In TELECOM Digest V23 #500, TELECOM Digest Editor <ptownson>
wrote (in part):
> I have two transformers: One is Radio Shack, 'clean' DC output, 13.8
> Volts at 3 Amps.
> The other transformer is an Intermatic, model is 'Malibu 88-T' and
> it does output of 12 Volts and 1 Amp. ... Are these two power
> supplies interchangeable...?
The Radio Shack power supply is DC [direct current] at 13.8 V (the
output of a "12-volt" automotive charging system).
The Intermatic Malibu light power pack is simply an AC transformer
with a timer on the primary (line voltage) side. I think the "1 Amp"
rating you saw was the line side draw (120 VAC 1 A).
> How do you calculate volts/amps to watts?
For DC, it's pretty simple for simple loads on a linear power supply,
which is almost certainly what the RS unit is: watts = volts x
AC calculations are trickier -- that's likely why Intermatic gives
their power consumption figures in watts (the 88-T is rated at 88
For a rough calculation, though, you start with 120 VAC at 1 amp (120
volt-= amps) supplying a 10:1 power transformer (120:12 volts) with a
typical transformer power factor of about 0.75 (0.733 in this case):
120 V x 1 A = 120 VA x 0.7333 PF 88 watts (output)
When you calculate how many Malibu lights the 88-T will handle, power
factor is practically 1.0, since lamp filaments are almost pure
I'm not going to further flaunt how long it's been since I've done any
real AC calculations ...
Paul A Lee Sr Telecom Engineer <firstname.lastname@example.org>
Rite Aid Corporation HL-IS-COM (Telecomm) V: +1 717 730-8355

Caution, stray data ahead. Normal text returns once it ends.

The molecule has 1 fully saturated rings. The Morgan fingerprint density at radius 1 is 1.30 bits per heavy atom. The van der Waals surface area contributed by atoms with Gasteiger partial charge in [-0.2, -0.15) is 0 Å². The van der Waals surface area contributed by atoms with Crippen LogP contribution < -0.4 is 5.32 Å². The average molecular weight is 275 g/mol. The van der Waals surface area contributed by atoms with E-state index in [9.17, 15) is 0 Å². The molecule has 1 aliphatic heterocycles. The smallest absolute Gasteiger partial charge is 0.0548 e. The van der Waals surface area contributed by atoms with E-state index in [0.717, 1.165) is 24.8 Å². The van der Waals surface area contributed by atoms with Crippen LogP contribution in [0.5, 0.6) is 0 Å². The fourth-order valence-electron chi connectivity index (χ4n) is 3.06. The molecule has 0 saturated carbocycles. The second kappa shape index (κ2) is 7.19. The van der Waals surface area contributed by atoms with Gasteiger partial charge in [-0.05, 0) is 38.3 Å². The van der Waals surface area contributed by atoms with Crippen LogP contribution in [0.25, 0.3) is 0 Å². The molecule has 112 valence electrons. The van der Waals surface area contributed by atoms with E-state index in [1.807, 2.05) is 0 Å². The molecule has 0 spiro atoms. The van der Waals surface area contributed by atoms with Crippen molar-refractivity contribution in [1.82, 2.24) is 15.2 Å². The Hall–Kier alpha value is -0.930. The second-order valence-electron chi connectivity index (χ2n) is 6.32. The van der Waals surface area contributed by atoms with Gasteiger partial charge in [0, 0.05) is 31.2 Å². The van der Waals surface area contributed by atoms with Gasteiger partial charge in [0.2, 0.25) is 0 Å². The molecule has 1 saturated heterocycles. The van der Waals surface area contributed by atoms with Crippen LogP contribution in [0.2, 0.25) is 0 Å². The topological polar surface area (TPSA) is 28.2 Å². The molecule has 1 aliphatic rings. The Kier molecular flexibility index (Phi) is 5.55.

30 Hunter Lane, Camp Hill, PA 17011-2410 F: +1 717 975-3789
P.O. Box 3165, Harrisburg, PA 17105-3165 W: +1 717 805-6208
[TELECOM Digest Editor's Note: My problem is *something* caused a
short on the line which caused the Malibu 88-T to get fried. That
something was probably the all-day drizzle/rain we had the other day
in the one spot where the cord strung to the various lights was not
properly protected. I will endeavor to find/correct that problem, but,
wouldn't it be good to put an external fuse in the line to prevent
that from happening in the future? I am thinking of one of the little
glass fuses and fuse holders you can wire in series with the line.
I *assume* (correct me as needed) such a fuse in the line would stop
any short from reaching the Intermatic power supply. I would rather,
next time, blow one of the little five in a box for two dollars fuses
rather than be in bed asleep when the short develops (if in fact I
get it cured) and the Intermatic silently fries away all night until
I wake up, or worse, have my backyard shed burn down (unlikely, I
know). What are your thoughts? What *size* fuse should I use of the
little glass ones that fit in a holder from RS? Not to small to not
allow the little lights to work correctly, but not too big so it won't
do a prompt job of stopping any shorts. Ideas? PAT]